Taking offence, as I said above, is an entirely subjective matter. Everyone and anyone can claim anything is offensive, and subsequently demand the corrective of censorship be applied to ease their pain. Laws and policies are at their most dangerous when they are defined in subjective terms as opposed to objective because no one really knows where they stand, and the only boundaries are the ever changing whims of peoples feelings.
It seems to me, however, that calling for bans in the face of offense is ultimately damaging to those who claim to be offended. Take the case of Christianity. When Christians call for bans on plays or publications which ridicule their beliefs they are asking for the machinations of government to protect their beliefs, and this implies that those beliefs are not robust enough to stand in the arena of ideas on their own two feet. Moreover, it looks as if Christians are incapable of rational discussion and persuasion. I can’t remember a single case of a Christian group seeking a ban on something which was anything other than a public relations disaster for the gospel. It all adds to a generally negative image for Christianity. Why couldn’t Christians have taken a totally different approach in the case of this play? Perhaps they could have bought tickets for their non-Christian friends and gone to watch the play with them. Maybe afterwards they’d have an excellent opportunity to chat to their friends about their faith and issues raised by the play. Wouldn’t that have been far more constructive and much less damaging to the public persona of Christianity?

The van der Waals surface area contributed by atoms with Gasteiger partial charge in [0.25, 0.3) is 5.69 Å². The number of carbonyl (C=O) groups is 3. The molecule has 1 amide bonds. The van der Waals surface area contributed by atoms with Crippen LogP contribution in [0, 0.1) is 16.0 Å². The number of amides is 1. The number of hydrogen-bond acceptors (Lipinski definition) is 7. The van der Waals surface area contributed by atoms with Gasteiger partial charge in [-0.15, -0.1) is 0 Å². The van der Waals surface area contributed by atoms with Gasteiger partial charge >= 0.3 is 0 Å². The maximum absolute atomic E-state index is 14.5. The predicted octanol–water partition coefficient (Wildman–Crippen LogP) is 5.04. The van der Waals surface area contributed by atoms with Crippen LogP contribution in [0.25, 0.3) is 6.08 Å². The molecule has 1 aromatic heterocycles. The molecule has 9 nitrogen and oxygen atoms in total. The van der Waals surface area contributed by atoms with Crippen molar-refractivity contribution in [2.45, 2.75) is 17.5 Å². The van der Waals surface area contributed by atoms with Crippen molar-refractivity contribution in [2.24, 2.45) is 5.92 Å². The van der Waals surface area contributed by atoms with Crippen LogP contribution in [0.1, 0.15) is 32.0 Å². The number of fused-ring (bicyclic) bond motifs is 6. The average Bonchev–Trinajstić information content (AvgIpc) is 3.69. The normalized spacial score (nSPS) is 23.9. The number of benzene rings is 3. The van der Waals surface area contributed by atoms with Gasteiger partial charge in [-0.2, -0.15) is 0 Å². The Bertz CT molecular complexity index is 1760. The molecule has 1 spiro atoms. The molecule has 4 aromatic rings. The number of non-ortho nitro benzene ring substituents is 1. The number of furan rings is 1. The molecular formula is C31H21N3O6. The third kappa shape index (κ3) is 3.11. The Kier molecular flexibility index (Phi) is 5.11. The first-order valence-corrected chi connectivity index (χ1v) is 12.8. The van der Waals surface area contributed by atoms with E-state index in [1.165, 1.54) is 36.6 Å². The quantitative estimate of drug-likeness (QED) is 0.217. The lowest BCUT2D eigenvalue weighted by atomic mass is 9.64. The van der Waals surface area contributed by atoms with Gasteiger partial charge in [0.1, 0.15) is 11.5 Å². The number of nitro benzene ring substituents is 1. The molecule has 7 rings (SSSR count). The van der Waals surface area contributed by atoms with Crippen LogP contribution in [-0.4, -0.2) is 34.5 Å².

Most importantly, however, allowing freedom of speech for critics and “blasphemers” is a guarantor of free speech for the Christian. Take one other example: a few years ago a number of homosexual groups produced an advertisement linking homophobic attacks to the Bible; while Christian groups produced advertisements linking homosexuality to the breakdown of family life in Britain. Both sides wanted the adverts of the other lot banned. This tit-for-tat scenario means that by calling for the other side to be silenced you are, in effect, risking being silenced yourself by consenting to the principle that crying “offense!” is a good enough reason for censorship. In the case of the Bible play, if the Christian councillors are supporting the premise that they have a right to ban it because they are currently the majority, then I hope they are prepared to gladly swallow their own medicine if ever the tables are turned. A much better scenario is to allow individuals and groups to argue and market their case and allow people to use their own rational powers to decide whose case they support. In other words the only rational and moral solution is to allow everyone to take their chances in the arena of ideas wherein force becomes persuasion, bans are replaced by arguments, and personal rationality triumphs over moral authoritarianism.
With the free speech that is left to us we must shout, scream, rage against the growing culture of inoffensiveness. We don’t need protecting from “offensive” speech, plays, music, or advertisements. And we should not pander to the subjective feelings of thin-skinned, hyper-sensitive souls.
Freedom of speech means absolutely nothing if it doesn’t include the offensive, the irritating, the contentious, the eccentric, the heretical, the unwelcome and the provocative. As Gareth Crossman of Liberty says, “In a democracy, criminalizing even the most unpalatable, illiberal and offensive speech should be approached with extreme caution.”
Amen to that.
Stephen J Graham